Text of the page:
Is it not remarkable to read again, in these dark days of the one whom history may refer to as “the Abu Dhabi pope,” such a careful analysis of the more profound and indeed singular truth of the Christian Faith over its rivals? The Carmelites begin where the Buddha ends: that’s the kind of language that might get you put into a Vatican prison cell these days. Yes, we are right to condemn the Assisi interreligious gatherings and other confusing signals given by John Paul II, but there can be no doubt that as a thinker he understands clearly the unbridgeable abyss that separates Far Eastern religions from Catholicism.
“This God opens Himself to union with man, especially by love.” John Paul II shows that Christian asceticism is about detachment from selfishness for the sake of being all the more attached in love to the beloved. We need to be detached because, as beings who thrive on attachments, we need to make sure we are rightly attached to the right things, not because we are better off isolated and indifferent. Purification makes sense only in relation to purity, which means having a single heart that can be given wholly to another. Penance is a clearing away of whatever interferes with a union of love.
The contrast between Buddhist “salvation” and Christian salvation — entering fully into the plenitude of love, gaining one’s identity in communion with the other — could not be more striking. In Truth and Tolerance, Joseph Ratzinger dwells in a similar way on the contrast between the path of mystical “identification,” where the ego is lost in an ocean of impersonal “divinity,” and the path of personal communion where the self, through a process of abandonment and purification, becomes for the first time really and truly itself, precisely by surrendering to and being caught up in the Beloved. (To read more along these lines, see “Catholicism and Buddhism: Incompatibilities in Love” by John Michael Keba.)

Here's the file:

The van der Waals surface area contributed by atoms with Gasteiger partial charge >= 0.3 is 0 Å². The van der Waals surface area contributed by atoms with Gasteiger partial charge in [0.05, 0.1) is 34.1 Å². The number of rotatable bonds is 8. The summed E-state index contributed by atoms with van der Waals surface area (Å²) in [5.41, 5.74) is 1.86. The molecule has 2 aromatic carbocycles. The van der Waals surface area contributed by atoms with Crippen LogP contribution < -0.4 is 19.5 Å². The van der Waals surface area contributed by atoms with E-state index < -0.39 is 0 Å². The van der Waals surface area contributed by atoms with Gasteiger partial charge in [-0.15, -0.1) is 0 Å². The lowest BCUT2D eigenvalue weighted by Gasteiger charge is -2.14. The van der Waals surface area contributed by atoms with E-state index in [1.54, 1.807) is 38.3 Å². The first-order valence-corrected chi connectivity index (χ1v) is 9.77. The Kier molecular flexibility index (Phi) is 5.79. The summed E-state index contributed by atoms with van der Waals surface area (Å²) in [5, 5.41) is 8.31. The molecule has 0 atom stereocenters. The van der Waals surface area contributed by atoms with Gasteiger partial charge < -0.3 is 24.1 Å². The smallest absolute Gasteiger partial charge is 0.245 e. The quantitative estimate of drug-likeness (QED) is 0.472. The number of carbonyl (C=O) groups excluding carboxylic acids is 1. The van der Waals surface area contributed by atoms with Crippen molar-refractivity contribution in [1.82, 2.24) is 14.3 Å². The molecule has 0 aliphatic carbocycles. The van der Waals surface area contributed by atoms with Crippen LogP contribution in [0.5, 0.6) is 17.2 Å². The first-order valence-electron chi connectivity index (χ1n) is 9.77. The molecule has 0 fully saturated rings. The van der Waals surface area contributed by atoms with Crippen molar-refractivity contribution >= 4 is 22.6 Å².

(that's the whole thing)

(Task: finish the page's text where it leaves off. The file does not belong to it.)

Here is where the Christian faith is unique and superior: we find rest in a person, in a friendship founded on a love that knows no limits and will last forever.
Come to me, all you who labor and are heavy laden,
and I will give you rest.
Take my yoke upon you, and learn from me;
for I am gentle and lowly of heart,
and you will find rest for your souls.
Certain themes run throughout much of Far Eastern thought and religion, in spite of its many varieties. One sees an emphasis on health, longevity, oneness with nature, and the sufficiency of the created or natural order; transcendence beyond this order is understood as a return to or merging with an impersonal oneness beyond being.
Christianity, in contrast, could be evoked with a few striking words: Cross, Heart, Flesh, Face, Spirit, Love, Heaven. Man was made by God for God, not by the cosmos for the cosmos. The Christian vocation is to find and hold onto God, who is personal, ultimate reality — totally other, yet more interior to me than I am to myself. God takes on real human flesh to make it holy. The Christian is reformed by His grace, created anew, and called to bodily resurrection after death.
The idea of a 24-year-old victim of tuberculosis (St. Thérèse of Lisieux) presenting her sickness as a self-offering in reparation for damage done by sin; the idea of this life as a vale of tears through which we pass to the heavenly Jerusalem, where persons are more alive and more definite than ever — none of this can make sense to the Far East. The Cross is absurd, the resurrection no less so. “For the word of the Cross, to them indeed that perish, is foolishness; but to them that are saved, that is, to us, it is the power of God” (1 Cor. 1:18).